Each chapter of Nigel Slater’s Tender is devoted to a single vegetable, and includes a discussion of how he grows said vegetable his own garden, followed by a handful delicious sounding recipes. Before he gets down to specifics he offers a paragraph or two of suggestions for how to prepare the vegetable and what to pair it with, little sketches of traditional recipes and cooking methods. When I first read “A Pumpkin in the Kitchen” last June, I was ready forgo tomatoes and corn and watermelon and skip right to November so that I could make this:
The French have an ancient soup-stew whose frugality ensures it falls under the modern label of “peasant cooking.” They toast thick slices of bread, layer them with fried onions, garlic, and marjoram; blanched and skinned tomatoes; and thin slices of pumpkin. The dish is then topped up with water and olive oil and baked in a low oven for an hour or two. The lid is lifted for the last half hour to allow the soup to from a crust. They call it garbure catalane, with a nod to its Spanish origins.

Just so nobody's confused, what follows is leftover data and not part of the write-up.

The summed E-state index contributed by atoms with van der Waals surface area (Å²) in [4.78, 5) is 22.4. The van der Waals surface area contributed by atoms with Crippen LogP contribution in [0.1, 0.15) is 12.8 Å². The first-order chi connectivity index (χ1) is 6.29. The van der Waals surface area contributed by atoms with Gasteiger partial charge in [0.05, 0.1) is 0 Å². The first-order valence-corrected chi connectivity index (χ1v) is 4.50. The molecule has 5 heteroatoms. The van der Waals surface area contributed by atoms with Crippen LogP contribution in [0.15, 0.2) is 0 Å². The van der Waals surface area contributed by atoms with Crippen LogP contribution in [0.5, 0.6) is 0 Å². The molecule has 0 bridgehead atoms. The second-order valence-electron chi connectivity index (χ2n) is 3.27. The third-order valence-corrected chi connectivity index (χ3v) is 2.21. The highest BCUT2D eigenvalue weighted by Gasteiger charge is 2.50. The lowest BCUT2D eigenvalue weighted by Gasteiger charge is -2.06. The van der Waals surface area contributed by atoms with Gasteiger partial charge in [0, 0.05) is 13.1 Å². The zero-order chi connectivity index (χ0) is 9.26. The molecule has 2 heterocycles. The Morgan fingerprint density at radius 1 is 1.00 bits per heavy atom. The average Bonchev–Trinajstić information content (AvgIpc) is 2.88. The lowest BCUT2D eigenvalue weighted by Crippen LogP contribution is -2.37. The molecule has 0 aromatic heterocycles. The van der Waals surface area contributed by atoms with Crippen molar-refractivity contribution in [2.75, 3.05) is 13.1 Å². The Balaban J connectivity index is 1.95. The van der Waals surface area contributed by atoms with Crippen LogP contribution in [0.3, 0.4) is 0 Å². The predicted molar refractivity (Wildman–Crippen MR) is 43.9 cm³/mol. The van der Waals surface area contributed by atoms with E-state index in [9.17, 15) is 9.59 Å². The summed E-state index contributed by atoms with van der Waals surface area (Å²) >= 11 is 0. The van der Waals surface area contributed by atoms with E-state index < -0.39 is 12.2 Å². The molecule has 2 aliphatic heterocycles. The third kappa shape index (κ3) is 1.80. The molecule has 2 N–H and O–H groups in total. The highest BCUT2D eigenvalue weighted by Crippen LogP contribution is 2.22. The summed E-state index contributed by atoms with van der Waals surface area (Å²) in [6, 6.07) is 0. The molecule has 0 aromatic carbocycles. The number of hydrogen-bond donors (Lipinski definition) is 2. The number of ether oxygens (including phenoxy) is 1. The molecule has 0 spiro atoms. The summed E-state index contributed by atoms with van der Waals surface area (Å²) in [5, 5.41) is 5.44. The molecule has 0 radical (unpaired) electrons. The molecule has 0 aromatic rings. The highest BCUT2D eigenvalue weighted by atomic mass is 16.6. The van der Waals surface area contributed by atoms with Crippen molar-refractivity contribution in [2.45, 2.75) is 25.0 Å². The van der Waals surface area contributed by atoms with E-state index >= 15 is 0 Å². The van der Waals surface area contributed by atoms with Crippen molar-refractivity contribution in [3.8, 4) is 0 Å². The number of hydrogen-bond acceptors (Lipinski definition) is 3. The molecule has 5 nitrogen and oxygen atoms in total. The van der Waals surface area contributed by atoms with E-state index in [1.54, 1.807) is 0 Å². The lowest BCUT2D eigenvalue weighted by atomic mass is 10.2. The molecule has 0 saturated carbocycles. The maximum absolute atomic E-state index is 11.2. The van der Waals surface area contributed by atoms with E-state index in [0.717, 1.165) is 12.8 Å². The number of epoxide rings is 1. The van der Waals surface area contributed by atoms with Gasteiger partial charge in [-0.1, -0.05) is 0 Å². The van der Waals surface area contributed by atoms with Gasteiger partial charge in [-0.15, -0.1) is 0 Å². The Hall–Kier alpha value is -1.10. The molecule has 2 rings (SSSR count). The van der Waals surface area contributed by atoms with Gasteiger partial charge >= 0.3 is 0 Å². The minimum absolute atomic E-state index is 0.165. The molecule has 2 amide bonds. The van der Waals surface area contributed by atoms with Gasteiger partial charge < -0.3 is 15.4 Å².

Last Sunday I remembered the kuri pumpkin I had squirreled away in the basement, the chicken stock I made with last week’s roast chicken, and the jars of tomatoes I put up last summer, and I decided it was time to make it. It was every bit as delicious as I hoped it would be. It’s a nice change from your typical puréed pumpkin soup, which I think can be a bit like eating baby food. I like how the onions and tomatoes and pumpkin slices each retain their own distinct identities.
Bread and Pumpkin Soup
Adapted from Tender by Nigel Slater
salt & pepper
2 large onions, thinly sliced
3 or 4 cloves of garlic, sliced
1 kuri pumpkin (or other winter squash), peeled and thinly sliced
1 pint (or 15oz. can) whole or diced tomatoes
1 quart chicken or vegetable stock
Thick slices of good French bread, toasted (enough to make one layer in your pot)
About a cup of shredded gruyere cheese (cheddar would be good too)
Preheat oven to 350 degrees. Heat a couple tablespoons or so of olive oil in a dutch oven on top of the stove. Add the onions and garlic and some salt and pepper and cook over medium heat, stirring frequently, until soft and lightly browned. Add the pumpkin, tomatoes, and stock. The liquid should just about cover the vegetables. If it doesn’t, add a little water to that the liquid comes up to the top of the vegetables. Arrange the bread slices in a layer on top. Cover the pot and stick it in the oven for about an hour and a half. Then remove the lid, sprinkle the cheese over the bread and bake for another half hour, until the cheese is nice and brown and melty and the pumpkin slices are soft.